Visual Advocacy in the Early Decades of Humanitarian Cinema
Focusing on the pivotal period of 1919–23 and the large-scale humanitarian responses in Central and Eastern Europe, this paper discusses the development of advocacy in the movies made by organizations like the ICRC, Save the Children Fund or American Relief Administration. While aid agencies observed and competed with each other for visibility, humanitarian cinema shaped visual advocacy, grounded in the idea that ‘seeing is believing’. Exploring the fragmented audiovisual archives, as well as magazines and promotional material, this paper explores the testimonial function of humanitarian films in the 1920s. It first shows that the immediacy of the cinema technology increased the immersive and affective experience of the viewers by using forensic evidence and images of the body in pain. It then analyses how these films compelled audiences to witness suffering and act through persuasion, suggestion, and emotions. Finally, it inquires into the use of eyewitness images and first-hand accounts during the screenings, to show how these movies operated within larger regimes of visibility, while making claims on behalf of distant beneficiaries.
The following conversation explores the emergence of advocacy within the MSF movement. Maria Guevara was Senior Operational Positioning and Advocacy Advisor in the Operational Centre Geneva (OCG) at MSF Switzerland. Marc DuBois was the Head of the Humanitarian Affairs Department in the Operational Centre Amsterdam (OCA) at MSF Holland and the former Director of MSF UK. Together, we discuss the principle of ‘bearing witness’ and the dilemmas it has raised among MSF’s different sections, as well as its link to eyewitness.
This chapter provides a review of how the book’s statistical and legal analyses of international organizations’ constitutions revealed many new – and seemingly contradictory – interpretations of international organizations law. It reminds the reader of the map that the book provided of international organizations’ values, as well as some of the ways for understanding that map.
This chapter illustrates the extent to which various international organizations’ constitutions refer to a range of principles identified in the literature. It describes the universe of these constitutions quantitatively, and it provides a first analysis of groupings of these principles. The chapter shows how some constitutions refer to different principles more than others. It also shows how these groupings were found, as well as which organizations and principles belong to these groups. This chapter also shows the network linkages between these principles, as constitutions refer to some principles more than others. If mentions of executive staff appear dominant in traditional quantitative analysis, these mentions become all the more important in the network analysis provided. Indeed, no analysis of international organizations law can omit the principles driving executive staff and remain relevant.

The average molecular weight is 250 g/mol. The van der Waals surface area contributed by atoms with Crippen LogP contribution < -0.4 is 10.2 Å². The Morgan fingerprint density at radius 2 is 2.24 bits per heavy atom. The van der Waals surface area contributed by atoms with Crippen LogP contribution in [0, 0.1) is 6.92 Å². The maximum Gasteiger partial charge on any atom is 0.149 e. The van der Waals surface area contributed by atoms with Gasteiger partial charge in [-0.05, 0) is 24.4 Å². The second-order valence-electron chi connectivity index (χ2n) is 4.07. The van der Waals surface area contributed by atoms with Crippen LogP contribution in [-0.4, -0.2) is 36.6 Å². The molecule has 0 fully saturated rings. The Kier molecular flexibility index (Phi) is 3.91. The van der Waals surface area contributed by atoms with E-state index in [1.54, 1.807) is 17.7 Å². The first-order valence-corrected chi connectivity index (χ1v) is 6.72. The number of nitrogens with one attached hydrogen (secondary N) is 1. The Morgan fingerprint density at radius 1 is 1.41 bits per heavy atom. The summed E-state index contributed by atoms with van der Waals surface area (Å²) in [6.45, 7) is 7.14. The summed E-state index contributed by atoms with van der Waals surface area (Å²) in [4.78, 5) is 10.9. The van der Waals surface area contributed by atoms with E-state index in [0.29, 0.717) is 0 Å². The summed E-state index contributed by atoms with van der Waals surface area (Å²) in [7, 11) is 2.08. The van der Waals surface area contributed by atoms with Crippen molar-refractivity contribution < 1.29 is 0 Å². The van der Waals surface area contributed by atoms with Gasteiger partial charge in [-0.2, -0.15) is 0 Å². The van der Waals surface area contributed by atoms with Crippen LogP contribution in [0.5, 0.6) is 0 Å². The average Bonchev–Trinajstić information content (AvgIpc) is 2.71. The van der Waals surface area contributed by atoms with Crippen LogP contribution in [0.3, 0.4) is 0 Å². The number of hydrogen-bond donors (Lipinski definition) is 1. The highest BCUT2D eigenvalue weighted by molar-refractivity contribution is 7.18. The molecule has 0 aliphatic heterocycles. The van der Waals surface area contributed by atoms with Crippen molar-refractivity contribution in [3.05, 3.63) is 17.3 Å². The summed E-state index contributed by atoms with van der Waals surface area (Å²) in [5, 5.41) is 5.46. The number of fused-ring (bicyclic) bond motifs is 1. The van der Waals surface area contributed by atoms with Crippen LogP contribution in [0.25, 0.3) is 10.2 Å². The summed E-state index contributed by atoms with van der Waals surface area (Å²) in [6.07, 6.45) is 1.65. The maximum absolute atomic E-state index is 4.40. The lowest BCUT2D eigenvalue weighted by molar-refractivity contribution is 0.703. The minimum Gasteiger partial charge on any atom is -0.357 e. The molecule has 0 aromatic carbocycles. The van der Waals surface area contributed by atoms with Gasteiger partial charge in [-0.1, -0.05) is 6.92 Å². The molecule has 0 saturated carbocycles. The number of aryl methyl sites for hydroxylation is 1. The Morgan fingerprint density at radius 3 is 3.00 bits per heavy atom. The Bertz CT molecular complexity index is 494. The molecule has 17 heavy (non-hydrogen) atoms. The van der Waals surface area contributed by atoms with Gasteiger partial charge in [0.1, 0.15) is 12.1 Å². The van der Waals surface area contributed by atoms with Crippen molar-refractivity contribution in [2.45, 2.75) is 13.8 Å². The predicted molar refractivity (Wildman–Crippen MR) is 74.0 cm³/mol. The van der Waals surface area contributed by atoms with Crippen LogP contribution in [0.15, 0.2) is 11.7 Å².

This chapter continues to illustrate the quantitative links from the first chapters by concentrating on various substantive principles. These substantive principles act as the main drivers of international organizations law, in contrast to procedural principles. The chapter shows, using the same kind of analysis as in the previous chapter, how equality, peace, representativeness and autonomy mean something together and separately, depending on the constitutions being discussed. Unequal relations between states can never form the basis of peace between states, as the UN Charter and other constitutions attest. State sovereignty may represent the ultimate type of autonomy, but representation in an international organization may actually bolster both the autonomy of the state and the international organization concerned. Such apparent contradictions bedevil all aspects of constitutional interpretation. Valuing these principles and knowing their value in promoting a principle like peace requires a holistic understanding of these constitutions in context.